Food Waste Sadie B's Jamaican Products: Jerk Rub, Jerk Sauce, and BBQ Sauce

Published on September 27th, 2012 | by Mary Gerush

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Farmers Market + Small, Local Food Producer + Reducing Food Waste = Heaven On My Plate

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Sadie B's Jamaican Products: Jerk Rub, Jerk Sauce, and BBQ SauceThe Farmers Market

I live in North Dallas — a famers market desert.

We have a great year-round farmers market downtown and stupendous regional markets in nearby towns like Coppell, Grand Prairie, and Fort Worth. But Dallas is a big city, and unfortunately, the expense and environmental impact of driving to these enticing markets makes me question the value. It sucks, because I am happiest buying produce from a local farmer — the produce rocks, we support the local economy, and we meet some beautiful food-producing people.

Fortunately, I’ve found an oasis in my farmers market desert. A very small market pops up every Saturday (at least for now) in the parking lot of an event center at 677 West Campbell Road. Our first visit revealed one lonely farm stand in the company of numerous vendors selling pasta, jewelry, and fresh bread. Then the market grew — perhaps as the hot summer weather cooled — to include another farm stand and more local vendors, including a grass-fed beef supplier whose chuck roast kicked my family’s butt the other night.

Last Saturday, we patronized this small, local farmers market in a parking lot in North Dallas, and we discovered…

A Small, Local Food Producer

Sadie B’s daughter smiled as we walked up to her table and its display of Jamaican sauces and seasonings. She shared a story. Her sister envisioned a food company — one that sells food founded on their Jamaican heritage. My husband loves heat, so a few products inspired us to taste and found their ways into our shopping bag: Sadie B’s Jerk Spice Rub, Authentic Jamaican Jerk Sauce, and Jerk Barbecue Sauce. Sadie’s daughter shared her love of jerk-seasoned pork with us. Which inspired me to…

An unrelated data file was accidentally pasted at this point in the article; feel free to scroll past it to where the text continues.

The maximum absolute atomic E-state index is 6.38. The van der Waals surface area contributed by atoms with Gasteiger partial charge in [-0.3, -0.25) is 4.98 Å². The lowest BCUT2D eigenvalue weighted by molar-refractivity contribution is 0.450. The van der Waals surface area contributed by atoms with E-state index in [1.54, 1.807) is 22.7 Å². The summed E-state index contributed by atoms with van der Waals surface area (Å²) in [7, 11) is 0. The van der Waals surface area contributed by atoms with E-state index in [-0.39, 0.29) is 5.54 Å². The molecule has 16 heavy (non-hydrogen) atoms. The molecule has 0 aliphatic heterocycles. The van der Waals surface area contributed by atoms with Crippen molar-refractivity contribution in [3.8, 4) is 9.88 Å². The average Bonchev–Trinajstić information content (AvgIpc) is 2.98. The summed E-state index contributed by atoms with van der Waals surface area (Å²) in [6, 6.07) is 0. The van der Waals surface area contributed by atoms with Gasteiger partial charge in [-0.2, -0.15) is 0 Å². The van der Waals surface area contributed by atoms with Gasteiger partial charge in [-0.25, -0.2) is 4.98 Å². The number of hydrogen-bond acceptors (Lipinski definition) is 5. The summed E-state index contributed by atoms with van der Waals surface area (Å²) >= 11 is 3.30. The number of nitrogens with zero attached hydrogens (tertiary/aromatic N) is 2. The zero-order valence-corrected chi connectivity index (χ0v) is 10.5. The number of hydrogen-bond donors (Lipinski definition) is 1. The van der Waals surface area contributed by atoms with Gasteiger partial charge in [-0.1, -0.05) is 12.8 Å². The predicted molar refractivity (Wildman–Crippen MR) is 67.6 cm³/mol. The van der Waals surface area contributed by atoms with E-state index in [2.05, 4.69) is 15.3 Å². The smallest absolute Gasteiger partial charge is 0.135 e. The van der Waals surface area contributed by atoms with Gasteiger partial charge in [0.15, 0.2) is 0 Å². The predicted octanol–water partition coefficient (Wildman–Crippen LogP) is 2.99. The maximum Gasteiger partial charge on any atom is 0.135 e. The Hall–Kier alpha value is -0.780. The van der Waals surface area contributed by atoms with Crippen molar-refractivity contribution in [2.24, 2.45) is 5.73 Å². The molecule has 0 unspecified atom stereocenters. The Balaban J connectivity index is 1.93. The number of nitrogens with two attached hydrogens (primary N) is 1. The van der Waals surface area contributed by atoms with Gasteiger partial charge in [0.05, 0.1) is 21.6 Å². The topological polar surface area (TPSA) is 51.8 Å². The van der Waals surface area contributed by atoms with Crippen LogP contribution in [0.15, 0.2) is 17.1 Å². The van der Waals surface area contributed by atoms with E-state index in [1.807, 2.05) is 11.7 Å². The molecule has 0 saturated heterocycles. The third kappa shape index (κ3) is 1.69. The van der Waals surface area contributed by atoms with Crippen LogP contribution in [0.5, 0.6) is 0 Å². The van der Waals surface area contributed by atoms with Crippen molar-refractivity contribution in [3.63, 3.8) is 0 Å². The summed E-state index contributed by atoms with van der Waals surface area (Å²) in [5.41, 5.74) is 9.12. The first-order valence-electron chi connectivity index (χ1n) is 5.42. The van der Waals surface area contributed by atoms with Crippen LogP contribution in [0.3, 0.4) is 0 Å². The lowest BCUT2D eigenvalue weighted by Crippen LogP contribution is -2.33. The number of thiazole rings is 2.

Reduce Food Waste

Hey (thought I) — I have a small pork shoulder in my freezer. What if I defrosted it (instead of throwing it away in six months due to freezer burn), rubbed it with the Jerk Spice Rub, let it sit overnight, and threw it into a dutch oven with tomatillos, garlic, chicken broth, and some worcestershire sauce? And what if I cooked it in a 300 degree oven for about 2.5 hours, removed the pork shoulder to rest, immersion-blended the sauce, and reduced it with just a bit of cream? The answers to these questions led me to…

Heaven On My Plate

The result of this calculated experiment? A fabulous dinner. The meat was tender, and the sauce kicked it up enough to raise your eyebrows and smile without exhaling in pain. I served it over rice. Seriously great.

I also feel good about how this meal came together. I shopped locally, used food I had already bought (reducing food waste), and supported my local community. Not bad for a day’s work.

Do It Yourself

If you want to experience heaven on a plate like we did, you must:

  • Seek out the best ingredients in your area. My farmers market — while tiny — met my need to shop locally and cook with the freshest ingredients I could find. To find markets in your area, check out The USDA National Farmers Market Directory, the Know Your Farmer, Know Your Food CompassLocal Harvest, or Local Dirt.
  • Look for more than just produce at your farmers market. Small food producers need your support, and many of them hang their shingles at your local farmers markets. Stop by, chat, taste, and buy (if you like). You will support your local economy and the people that stand behind it.
  • Use your freezer. Buy when food is in season. Freeze it, defrost it, and reap the benefits. Sounds easy, right? Yeah…no. I’ve learned it’s important to keep your freezer stock to a minimum, label everything clearly, do a quick inventory now and then, and try to shop from your freezer once a week.
  • Be a bit adventurous. I usually follow recipes (sometimes written, sometimes from memory). Tonight, I just went for it, and the payoff was good. Sometimes, you just have to trust your instincts and experience. Tonight was one of those nights. Don’t be afraid!

I experienced the perfect storm of local food, fresh produce, and good cooking tonight. Will it happen again anytime soon? I don’t know. But I’d sure love it if you’d share your “perfect storm” cooking stories with our readers. Thanks so much.

Want to talk more about reducing food waste? Join us today at 4pm for a Google Hangout to do just that. Click here for details!

Image Credit: Sadie B Foods, LLC

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About the Author

Hi all! I'm Mary Gerush - a recovering corporate worker bee turned good-farm-real-food advocate and writer who wants to help people understand what they're eating. I tend a tiny urban farm in Dallas, TX, and hope to scale up one day soon. Omnivore through-and-through, there's not much I love to eat more than a butter-basted grass fed steak fresh from a searing hot cast iron skillet. Follow me on , , and !



  • Ann

    Great article! The produce is so much fresher at a farmers article.

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